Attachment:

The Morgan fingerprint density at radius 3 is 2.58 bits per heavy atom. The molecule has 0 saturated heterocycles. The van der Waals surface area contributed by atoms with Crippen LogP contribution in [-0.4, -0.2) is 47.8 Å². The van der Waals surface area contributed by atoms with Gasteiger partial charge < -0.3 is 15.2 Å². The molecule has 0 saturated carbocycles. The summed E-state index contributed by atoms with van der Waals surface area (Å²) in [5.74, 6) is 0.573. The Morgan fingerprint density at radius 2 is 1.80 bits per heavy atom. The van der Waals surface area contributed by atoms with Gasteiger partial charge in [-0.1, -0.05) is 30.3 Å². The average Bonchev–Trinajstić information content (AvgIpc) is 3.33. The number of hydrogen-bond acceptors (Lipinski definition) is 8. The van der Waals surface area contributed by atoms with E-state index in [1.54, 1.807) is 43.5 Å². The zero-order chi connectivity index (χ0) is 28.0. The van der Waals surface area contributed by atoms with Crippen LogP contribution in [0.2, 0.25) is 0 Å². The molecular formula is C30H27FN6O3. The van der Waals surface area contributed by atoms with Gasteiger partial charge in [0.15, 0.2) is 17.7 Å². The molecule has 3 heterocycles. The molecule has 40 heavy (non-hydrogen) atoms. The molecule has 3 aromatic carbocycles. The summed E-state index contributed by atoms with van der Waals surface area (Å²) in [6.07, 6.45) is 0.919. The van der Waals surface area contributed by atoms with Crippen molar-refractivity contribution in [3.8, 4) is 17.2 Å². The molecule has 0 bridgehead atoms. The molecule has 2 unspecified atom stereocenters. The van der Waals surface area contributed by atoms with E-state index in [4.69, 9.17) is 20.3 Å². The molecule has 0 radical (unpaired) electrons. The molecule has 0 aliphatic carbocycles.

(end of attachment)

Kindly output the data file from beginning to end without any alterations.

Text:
The Morgan fingerprint density at radius 3 is 2.58 bits per heavy atom. The molecule has 0 saturated heterocycles. The van der Waals surface area contributed by atoms with Crippen LogP contribution in [-0.4, -0.2) is 47.8 Å². The van der Waals surface area contributed by atoms with Gasteiger partial charge < -0.3 is 15.2 Å². The molecule has 0 saturated carbocycles. The summed E-state index contributed by atoms with van der Waals surface area (Å²) in [5.74, 6) is 0.573. The Morgan fingerprint density at radius 2 is 1.80 bits per heavy atom. The van der Waals surface area contributed by atoms with Gasteiger partial charge in [-0.1, -0.05) is 30.3 Å². The average Bonchev–Trinajstić information content (AvgIpc) is 3.33. The number of hydrogen-bond acceptors (Lipinski definition) is 8. The van der Waals surface area contributed by atoms with E-state index in [1.54, 1.807) is 43.5 Å². The zero-order chi connectivity index (χ0) is 28.0. The van der Waals surface area contributed by atoms with Crippen LogP contribution in [0.2, 0.25) is 0 Å². The molecular formula is C30H27FN6O3. The van der Waals surface area contributed by atoms with Gasteiger partial charge in [0.15, 0.2) is 17.7 Å². The molecule has 3 heterocycles. The molecule has 40 heavy (non-hydrogen) atoms. The molecule has 3 aromatic carbocycles. The summed E-state index contributed by atoms with van der Waals surface area (Å²) in [6.07, 6.45) is 0.919. The van der Waals surface area contributed by atoms with Crippen molar-refractivity contribution in [3.8, 4) is 17.2 Å². The molecule has 0 bridgehead atoms. The molecule has 2 unspecified atom stereocenters. The van der Waals surface area contributed by atoms with E-state index in [4.69, 9.17) is 20.3 Å². The molecule has 0 radical (unpaired) electrons. The molecule has 0 aliphatic carbocycles.